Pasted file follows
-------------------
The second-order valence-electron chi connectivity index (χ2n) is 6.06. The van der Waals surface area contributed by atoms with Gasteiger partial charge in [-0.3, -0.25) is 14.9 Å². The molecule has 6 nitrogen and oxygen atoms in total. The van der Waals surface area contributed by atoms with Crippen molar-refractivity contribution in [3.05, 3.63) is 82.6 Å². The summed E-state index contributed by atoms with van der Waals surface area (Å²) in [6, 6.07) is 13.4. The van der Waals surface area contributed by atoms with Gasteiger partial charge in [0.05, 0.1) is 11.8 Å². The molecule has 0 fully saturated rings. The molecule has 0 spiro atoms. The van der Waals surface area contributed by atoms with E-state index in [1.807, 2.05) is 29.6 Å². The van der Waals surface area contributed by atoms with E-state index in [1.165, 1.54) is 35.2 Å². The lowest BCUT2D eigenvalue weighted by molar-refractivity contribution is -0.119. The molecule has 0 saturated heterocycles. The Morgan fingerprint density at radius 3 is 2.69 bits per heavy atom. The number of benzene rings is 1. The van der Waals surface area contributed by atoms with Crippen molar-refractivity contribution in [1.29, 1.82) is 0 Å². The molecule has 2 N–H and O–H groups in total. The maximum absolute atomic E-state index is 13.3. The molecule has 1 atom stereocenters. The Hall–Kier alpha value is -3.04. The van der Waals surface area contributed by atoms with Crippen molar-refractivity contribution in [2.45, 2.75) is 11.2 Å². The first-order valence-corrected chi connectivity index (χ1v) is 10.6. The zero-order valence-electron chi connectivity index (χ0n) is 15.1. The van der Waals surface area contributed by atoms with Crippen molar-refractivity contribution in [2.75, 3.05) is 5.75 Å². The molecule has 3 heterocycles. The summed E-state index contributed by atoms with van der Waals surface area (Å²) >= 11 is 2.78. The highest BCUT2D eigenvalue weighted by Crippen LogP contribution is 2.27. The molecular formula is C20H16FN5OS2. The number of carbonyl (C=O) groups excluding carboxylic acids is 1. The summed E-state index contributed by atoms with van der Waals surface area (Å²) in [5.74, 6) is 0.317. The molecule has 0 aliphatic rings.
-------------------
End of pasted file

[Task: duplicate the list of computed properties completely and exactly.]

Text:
The second-order valence-electron chi connectivity index (χ2n) is 6.06. The van der Waals surface area contributed by atoms with Gasteiger partial charge in [-0.3, -0.25) is 14.9 Å². The molecule has 6 nitrogen and oxygen atoms in total. The van der Waals surface area contributed by atoms with Crippen molar-refractivity contribution in [3.05, 3.63) is 82.6 Å². The summed E-state index contributed by atoms with van der Waals surface area (Å²) in [6, 6.07) is 13.4. The van der Waals surface area contributed by atoms with Gasteiger partial charge in [0.05, 0.1) is 11.8 Å². The molecule has 0 fully saturated rings. The molecule has 0 spiro atoms. The van der Waals surface area contributed by atoms with E-state index in [1.807, 2.05) is 29.6 Å². The van der Waals surface area contributed by atoms with E-state index in [1.165, 1.54) is 35.2 Å². The lowest BCUT2D eigenvalue weighted by molar-refractivity contribution is -0.119. The molecule has 0 saturated heterocycles. The Morgan fingerprint density at radius 3 is 2.69 bits per heavy atom. The number of benzene rings is 1. The van der Waals surface area contributed by atoms with Crippen molar-refractivity contribution in [1.29, 1.82) is 0 Å². The molecule has 2 N–H and O–H groups in total. The maximum absolute atomic E-state index is 13.3. The molecule has 1 atom stereocenters. The Hall–Kier alpha value is -3.04. The van der Waals surface area contributed by atoms with Crippen molar-refractivity contribution in [2.45, 2.75) is 11.2 Å². The first-order valence-corrected chi connectivity index (χ1v) is 10.6. The zero-order valence-electron chi connectivity index (χ0n) is 15.1. The van der Waals surface area contributed by atoms with Crippen molar-refractivity contribution in [2.75, 3.05) is 5.75 Å². The molecule has 3 heterocycles. The summed E-state index contributed by atoms with van der Waals surface area (Å²) >= 11 is 2.78. The highest BCUT2D eigenvalue weighted by Crippen LogP contribution is 2.27. The molecular formula is C20H16FN5OS2. The number of carbonyl (C=O) groups excluding carboxylic acids is 1. The summed E-state index contributed by atoms with van der Waals surface area (Å²) in [5.74, 6) is 0.317. The molecule has 0 aliphatic rings.